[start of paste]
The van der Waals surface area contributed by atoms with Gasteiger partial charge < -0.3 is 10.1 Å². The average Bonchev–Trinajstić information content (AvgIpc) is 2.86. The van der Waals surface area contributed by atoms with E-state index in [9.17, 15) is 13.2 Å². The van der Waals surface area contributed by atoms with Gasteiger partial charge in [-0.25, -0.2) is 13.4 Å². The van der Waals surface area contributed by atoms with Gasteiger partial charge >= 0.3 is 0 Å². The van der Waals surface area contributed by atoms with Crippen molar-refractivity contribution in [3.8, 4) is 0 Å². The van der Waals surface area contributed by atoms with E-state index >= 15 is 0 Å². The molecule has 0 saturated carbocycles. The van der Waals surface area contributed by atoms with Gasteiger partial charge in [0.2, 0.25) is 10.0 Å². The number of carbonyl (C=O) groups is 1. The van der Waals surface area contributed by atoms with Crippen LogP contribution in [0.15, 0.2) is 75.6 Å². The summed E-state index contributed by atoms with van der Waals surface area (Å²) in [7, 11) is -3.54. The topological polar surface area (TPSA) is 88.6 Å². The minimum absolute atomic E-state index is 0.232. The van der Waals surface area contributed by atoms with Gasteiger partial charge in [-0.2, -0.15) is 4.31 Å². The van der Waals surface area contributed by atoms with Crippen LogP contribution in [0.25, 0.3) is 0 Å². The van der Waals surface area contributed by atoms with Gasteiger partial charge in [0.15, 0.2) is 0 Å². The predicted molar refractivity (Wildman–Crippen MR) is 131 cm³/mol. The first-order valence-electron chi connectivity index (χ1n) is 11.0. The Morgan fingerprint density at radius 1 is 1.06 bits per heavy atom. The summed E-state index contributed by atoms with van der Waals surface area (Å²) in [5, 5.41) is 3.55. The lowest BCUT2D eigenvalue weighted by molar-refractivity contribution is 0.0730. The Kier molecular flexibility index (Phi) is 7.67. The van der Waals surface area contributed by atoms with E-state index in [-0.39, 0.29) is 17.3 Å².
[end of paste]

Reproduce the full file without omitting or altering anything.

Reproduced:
The van der Waals surface area contributed by atoms with Gasteiger partial charge < -0.3 is 10.1 Å². The average Bonchev–Trinajstić information content (AvgIpc) is 2.86. The van der Waals surface area contributed by atoms with E-state index in [9.17, 15) is 13.2 Å². The van der Waals surface area contributed by atoms with Gasteiger partial charge in [-0.25, -0.2) is 13.4 Å². The van der Waals surface area contributed by atoms with Gasteiger partial charge >= 0.3 is 0 Å². The van der Waals surface area contributed by atoms with Crippen molar-refractivity contribution in [3.8, 4) is 0 Å². The van der Waals surface area contributed by atoms with E-state index >= 15 is 0 Å². The molecule has 0 saturated carbocycles. The van der Waals surface area contributed by atoms with Gasteiger partial charge in [0.2, 0.25) is 10.0 Å². The number of carbonyl (C=O) groups is 1. The van der Waals surface area contributed by atoms with Crippen LogP contribution in [0.15, 0.2) is 75.6 Å². The summed E-state index contributed by atoms with van der Waals surface area (Å²) in [7, 11) is -3.54. The topological polar surface area (TPSA) is 88.6 Å². The minimum absolute atomic E-state index is 0.232. The van der Waals surface area contributed by atoms with Gasteiger partial charge in [-0.2, -0.15) is 4.31 Å². The van der Waals surface area contributed by atoms with Crippen LogP contribution in [0.25, 0.3) is 0 Å². The van der Waals surface area contributed by atoms with Gasteiger partial charge in [0.15, 0.2) is 0 Å². The predicted molar refractivity (Wildman–Crippen MR) is 131 cm³/mol. The first-order valence-electron chi connectivity index (χ1n) is 11.0. The Morgan fingerprint density at radius 1 is 1.06 bits per heavy atom. The summed E-state index contributed by atoms with van der Waals surface area (Å²) in [5, 5.41) is 3.55. The lowest BCUT2D eigenvalue weighted by molar-refractivity contribution is 0.0730. The Kier molecular flexibility index (Phi) is 7.67. The van der Waals surface area contributed by atoms with E-state index in [-0.39, 0.29) is 17.3 Å².